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Two impulses that are common to human beings are that we like to pursue things that give us pleasure, and we generally like to avoid pain and discomfort. So why do so many people love spicy, hot food that causes pain and sometimes hurts us quite seriously?
When you think about it, something that you eat that is hot or spicy doesn’t really even have a flavour; rather, it’s a sensation. Biologically, molecules from, say, a Szechuan pepper or a demonically hot ghost pepper latch on to sensory nerve receptors in the mouth and wreak havoc causing irritation and outright pain.
There are, of course, degrees of response along a wide spectrum: for some people, the sensation is an agony that induces dizziness and nausea; for others, it is an ecstasy akin to the physical rush of bungee jumping. Following the intense sweating, spice acolytes seek the pleasant relief of the body’s release of pain-killing chemicals that transit to the heat epicentre to quell the irritation.
Mild or volcanic, that heat is measured by what is called the Scoville scale, a subjective measurement of the spicy-heat of capsaicin that ranges from under 1,000 Scoville units for banana peppers and paprika to over two 2 million units for the Carolina Reaper and the Komodo Dragon chili pepper.
Many restaurants in Waterloo Region highlight heat readings on their menus, usually with a little red chili pepper beside the item. Here, we’ve created a short list of dishes and restaurants that feature such spicy foods – they may just provide the kick of heat and excitement to warm up a frosty January night.
(A few notes – Individual responses to hot spices can vary greatly: one person’s mild chicken wing sauce might be another’s five-alarm blaze. As well, please check with the venues listed for hours of opening and availability of dishes. )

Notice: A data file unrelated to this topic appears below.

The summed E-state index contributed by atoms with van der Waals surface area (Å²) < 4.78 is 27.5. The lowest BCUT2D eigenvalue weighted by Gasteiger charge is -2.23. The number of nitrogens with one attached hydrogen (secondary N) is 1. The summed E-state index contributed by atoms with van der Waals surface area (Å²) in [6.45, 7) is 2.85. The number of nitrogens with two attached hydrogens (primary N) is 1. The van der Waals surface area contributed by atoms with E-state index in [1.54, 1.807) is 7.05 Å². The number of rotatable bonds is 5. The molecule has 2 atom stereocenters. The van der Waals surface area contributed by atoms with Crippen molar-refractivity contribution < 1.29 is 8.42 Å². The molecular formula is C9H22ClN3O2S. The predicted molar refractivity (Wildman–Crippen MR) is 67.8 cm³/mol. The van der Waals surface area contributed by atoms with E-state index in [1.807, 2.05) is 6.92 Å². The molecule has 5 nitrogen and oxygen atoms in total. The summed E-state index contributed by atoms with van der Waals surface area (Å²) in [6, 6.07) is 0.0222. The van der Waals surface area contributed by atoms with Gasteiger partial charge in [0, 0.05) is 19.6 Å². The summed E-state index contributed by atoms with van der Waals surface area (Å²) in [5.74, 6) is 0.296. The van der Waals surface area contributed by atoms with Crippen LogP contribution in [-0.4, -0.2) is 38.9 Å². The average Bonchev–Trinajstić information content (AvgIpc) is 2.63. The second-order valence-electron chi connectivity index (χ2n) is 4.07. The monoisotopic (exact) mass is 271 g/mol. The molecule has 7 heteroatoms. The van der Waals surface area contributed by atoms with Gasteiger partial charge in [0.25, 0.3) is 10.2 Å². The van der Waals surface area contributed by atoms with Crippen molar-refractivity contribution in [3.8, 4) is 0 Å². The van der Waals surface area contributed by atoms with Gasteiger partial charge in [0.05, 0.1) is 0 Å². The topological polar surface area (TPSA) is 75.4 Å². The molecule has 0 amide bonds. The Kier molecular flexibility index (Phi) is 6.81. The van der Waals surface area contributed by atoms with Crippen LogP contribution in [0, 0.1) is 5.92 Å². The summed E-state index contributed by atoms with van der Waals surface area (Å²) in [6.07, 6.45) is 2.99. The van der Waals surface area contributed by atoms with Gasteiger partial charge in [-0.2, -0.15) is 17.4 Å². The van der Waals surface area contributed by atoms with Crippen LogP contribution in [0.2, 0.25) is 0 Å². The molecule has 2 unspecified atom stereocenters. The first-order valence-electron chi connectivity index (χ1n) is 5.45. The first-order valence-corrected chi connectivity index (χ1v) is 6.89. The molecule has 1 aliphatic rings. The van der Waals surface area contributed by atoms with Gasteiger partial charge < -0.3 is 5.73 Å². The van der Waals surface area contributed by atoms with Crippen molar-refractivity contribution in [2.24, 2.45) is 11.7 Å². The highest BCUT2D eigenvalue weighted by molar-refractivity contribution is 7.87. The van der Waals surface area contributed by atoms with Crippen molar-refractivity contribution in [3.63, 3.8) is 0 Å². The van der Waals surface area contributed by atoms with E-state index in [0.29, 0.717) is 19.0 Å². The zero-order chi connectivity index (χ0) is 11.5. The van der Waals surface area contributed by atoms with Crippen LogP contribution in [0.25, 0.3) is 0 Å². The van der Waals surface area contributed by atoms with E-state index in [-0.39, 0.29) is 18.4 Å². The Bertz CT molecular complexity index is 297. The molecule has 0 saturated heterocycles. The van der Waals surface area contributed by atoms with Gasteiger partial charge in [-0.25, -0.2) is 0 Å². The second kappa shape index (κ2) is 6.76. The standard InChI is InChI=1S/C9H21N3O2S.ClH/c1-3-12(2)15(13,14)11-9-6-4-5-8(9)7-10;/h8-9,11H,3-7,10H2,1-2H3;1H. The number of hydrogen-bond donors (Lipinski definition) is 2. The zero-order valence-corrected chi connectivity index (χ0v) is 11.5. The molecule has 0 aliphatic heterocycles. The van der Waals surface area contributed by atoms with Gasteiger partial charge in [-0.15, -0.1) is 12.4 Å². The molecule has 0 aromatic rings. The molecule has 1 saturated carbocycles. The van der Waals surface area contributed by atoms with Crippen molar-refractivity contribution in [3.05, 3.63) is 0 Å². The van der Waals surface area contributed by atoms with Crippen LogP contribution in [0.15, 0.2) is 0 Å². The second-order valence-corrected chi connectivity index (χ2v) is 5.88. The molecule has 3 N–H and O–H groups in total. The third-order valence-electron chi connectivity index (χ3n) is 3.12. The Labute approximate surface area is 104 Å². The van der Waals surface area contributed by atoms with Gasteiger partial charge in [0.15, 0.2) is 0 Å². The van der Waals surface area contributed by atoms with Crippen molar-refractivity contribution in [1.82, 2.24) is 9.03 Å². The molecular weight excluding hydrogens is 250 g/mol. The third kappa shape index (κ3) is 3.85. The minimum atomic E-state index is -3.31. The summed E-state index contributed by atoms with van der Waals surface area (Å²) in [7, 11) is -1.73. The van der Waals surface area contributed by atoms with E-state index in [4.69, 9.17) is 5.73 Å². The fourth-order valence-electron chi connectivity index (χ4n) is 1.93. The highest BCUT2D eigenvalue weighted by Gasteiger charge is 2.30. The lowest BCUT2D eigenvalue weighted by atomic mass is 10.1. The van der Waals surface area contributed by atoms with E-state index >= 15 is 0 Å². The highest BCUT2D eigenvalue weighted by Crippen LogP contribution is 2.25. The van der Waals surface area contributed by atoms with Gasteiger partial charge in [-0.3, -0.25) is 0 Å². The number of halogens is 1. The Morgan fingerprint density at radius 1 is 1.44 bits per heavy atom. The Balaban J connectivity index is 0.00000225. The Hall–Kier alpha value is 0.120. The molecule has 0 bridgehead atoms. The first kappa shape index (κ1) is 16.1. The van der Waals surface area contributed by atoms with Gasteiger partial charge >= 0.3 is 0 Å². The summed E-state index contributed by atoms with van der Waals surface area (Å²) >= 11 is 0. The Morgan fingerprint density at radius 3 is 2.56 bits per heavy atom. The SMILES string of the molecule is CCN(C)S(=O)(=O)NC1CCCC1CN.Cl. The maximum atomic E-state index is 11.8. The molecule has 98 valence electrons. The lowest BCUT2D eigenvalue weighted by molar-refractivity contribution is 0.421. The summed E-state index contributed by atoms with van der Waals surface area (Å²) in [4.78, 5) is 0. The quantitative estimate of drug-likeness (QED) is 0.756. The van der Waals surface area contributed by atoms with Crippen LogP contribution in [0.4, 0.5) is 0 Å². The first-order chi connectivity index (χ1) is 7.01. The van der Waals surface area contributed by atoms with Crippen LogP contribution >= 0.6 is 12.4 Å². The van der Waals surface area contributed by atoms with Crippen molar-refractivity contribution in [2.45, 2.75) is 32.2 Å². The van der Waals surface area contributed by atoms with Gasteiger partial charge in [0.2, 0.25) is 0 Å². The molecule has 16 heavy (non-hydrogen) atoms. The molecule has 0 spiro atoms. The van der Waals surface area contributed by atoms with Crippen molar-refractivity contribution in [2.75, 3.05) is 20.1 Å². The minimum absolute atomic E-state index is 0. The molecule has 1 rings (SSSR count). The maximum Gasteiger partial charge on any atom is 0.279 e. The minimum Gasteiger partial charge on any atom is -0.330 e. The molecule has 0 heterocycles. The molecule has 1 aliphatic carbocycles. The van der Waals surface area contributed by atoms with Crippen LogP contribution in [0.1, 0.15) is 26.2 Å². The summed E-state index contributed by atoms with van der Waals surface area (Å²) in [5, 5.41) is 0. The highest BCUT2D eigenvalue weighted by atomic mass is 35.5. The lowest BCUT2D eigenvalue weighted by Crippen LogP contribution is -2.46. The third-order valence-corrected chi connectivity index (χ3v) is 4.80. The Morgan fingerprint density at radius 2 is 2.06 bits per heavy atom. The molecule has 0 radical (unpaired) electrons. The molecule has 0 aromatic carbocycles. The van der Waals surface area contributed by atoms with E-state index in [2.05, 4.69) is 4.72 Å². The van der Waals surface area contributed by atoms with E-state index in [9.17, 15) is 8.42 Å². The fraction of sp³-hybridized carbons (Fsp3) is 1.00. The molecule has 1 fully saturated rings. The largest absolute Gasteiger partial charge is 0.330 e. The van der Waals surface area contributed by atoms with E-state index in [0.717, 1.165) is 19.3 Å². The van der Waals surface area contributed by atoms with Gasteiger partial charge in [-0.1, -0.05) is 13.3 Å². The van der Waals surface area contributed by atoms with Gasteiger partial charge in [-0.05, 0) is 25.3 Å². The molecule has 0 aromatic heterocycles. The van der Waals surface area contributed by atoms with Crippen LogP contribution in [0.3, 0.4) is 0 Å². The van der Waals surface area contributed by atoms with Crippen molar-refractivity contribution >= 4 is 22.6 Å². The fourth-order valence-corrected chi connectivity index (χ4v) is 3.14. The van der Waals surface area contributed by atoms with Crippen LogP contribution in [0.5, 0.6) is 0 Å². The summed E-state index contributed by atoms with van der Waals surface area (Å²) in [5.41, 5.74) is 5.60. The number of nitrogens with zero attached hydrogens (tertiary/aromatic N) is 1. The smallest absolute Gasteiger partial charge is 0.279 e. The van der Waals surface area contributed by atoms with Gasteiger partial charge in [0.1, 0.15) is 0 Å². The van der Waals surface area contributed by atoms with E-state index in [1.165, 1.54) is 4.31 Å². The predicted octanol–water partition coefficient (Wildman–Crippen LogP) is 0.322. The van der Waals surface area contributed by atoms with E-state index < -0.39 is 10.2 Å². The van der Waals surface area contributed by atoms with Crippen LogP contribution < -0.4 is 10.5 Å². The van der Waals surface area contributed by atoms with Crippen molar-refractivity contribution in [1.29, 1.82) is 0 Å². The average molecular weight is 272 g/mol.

Grain of Salt
Any dish called vindaloo – mouth-searing beef, chicken or lamb curries – is pretty hot. This Cambridge restaurant ominously calls their spiciest version “X-hot.”
As with Grain of Salt, Bombay Sizzler sizzles with a hot vindaloo: it starts off with a burn, but you can add heat to the limit of your pain threshold. It’s the same with the dhansak sweet and sour – but hot – curry.
Ask for “top of line” spicing in a dish, and you’ll get three times the heat from the ground Thai chili peppers that the kitchen uses in this long-standing Thai favourite restaurant in the Centreville-Chicopee neighbourhood.
This relatively new Indian restaurant on Lorraine Avenue in the Heritage Park neighbourhood has several dishes that warrant the spicy warning on the menu. However, they can add spice to your liking – or peril – for any dish. The “Chicken 65” is one of their most popular hot dishes.
Of this Bridgeport Village neighbourhood restaurant, some will say the Nashville-Style Chikan Shak chicken is “burn-your-face-off-hot.” It’s simple but searing, says chef and co-owner Tim Borys. “We use tons of cayenne and a good paprika. You’re supposed to cry.” Cayenne, by the way, registers about 190,000 Scoville units.
Bao Sandwich Bar
Tucked in behind Wilfrid Laurier and off University Avenue, Bao puts the spicy Korean condiment kimchi as well as bulgogi beef on their French fries making it a sort of fusion dish of milder heat.
A salad can be hot if it is Bhima’s south-east Asian som tum. “It’s not quite as hot as a Bangkok street stall, but it comes close,” says Jonathan Rennie, a chef at the restaurant.
Near the University of Waterloo, Kismet prepares a very hot lamb samba and chicken Bangalore, the latter described on the menu as an “extra extra hot, highly flavoured curry only for the daring.”